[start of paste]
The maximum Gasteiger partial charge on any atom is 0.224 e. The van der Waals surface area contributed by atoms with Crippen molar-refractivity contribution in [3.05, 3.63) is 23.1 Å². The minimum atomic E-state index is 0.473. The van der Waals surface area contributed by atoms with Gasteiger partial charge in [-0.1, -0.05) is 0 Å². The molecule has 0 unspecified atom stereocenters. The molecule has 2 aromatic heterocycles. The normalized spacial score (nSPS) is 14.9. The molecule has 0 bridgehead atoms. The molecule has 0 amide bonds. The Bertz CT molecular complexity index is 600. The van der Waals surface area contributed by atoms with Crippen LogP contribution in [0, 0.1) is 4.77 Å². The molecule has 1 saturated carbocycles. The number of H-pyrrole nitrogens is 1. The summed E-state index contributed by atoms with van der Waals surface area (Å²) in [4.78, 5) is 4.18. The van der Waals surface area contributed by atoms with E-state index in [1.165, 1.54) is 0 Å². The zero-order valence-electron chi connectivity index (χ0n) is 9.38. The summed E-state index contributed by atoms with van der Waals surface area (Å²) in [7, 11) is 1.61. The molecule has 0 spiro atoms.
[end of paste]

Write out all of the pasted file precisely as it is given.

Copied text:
The maximum Gasteiger partial charge on any atom is 0.224 e. The van der Waals surface area contributed by atoms with Crippen molar-refractivity contribution in [3.05, 3.63) is 23.1 Å². The minimum atomic E-state index is 0.473. The van der Waals surface area contributed by atoms with Gasteiger partial charge in [-0.1, -0.05) is 0 Å². The molecule has 0 unspecified atom stereocenters. The molecule has 2 aromatic heterocycles. The normalized spacial score (nSPS) is 14.9. The molecule has 0 bridgehead atoms. The molecule has 0 amide bonds. The Bertz CT molecular complexity index is 600. The van der Waals surface area contributed by atoms with Crippen LogP contribution in [0, 0.1) is 4.77 Å². The molecule has 1 saturated carbocycles. The number of H-pyrrole nitrogens is 1. The summed E-state index contributed by atoms with van der Waals surface area (Å²) in [4.78, 5) is 4.18. The van der Waals surface area contributed by atoms with E-state index in [1.165, 1.54) is 0 Å². The zero-order valence-electron chi connectivity index (χ0n) is 9.38. The summed E-state index contributed by atoms with van der Waals surface area (Å²) in [7, 11) is 1.61. The molecule has 0 spiro atoms.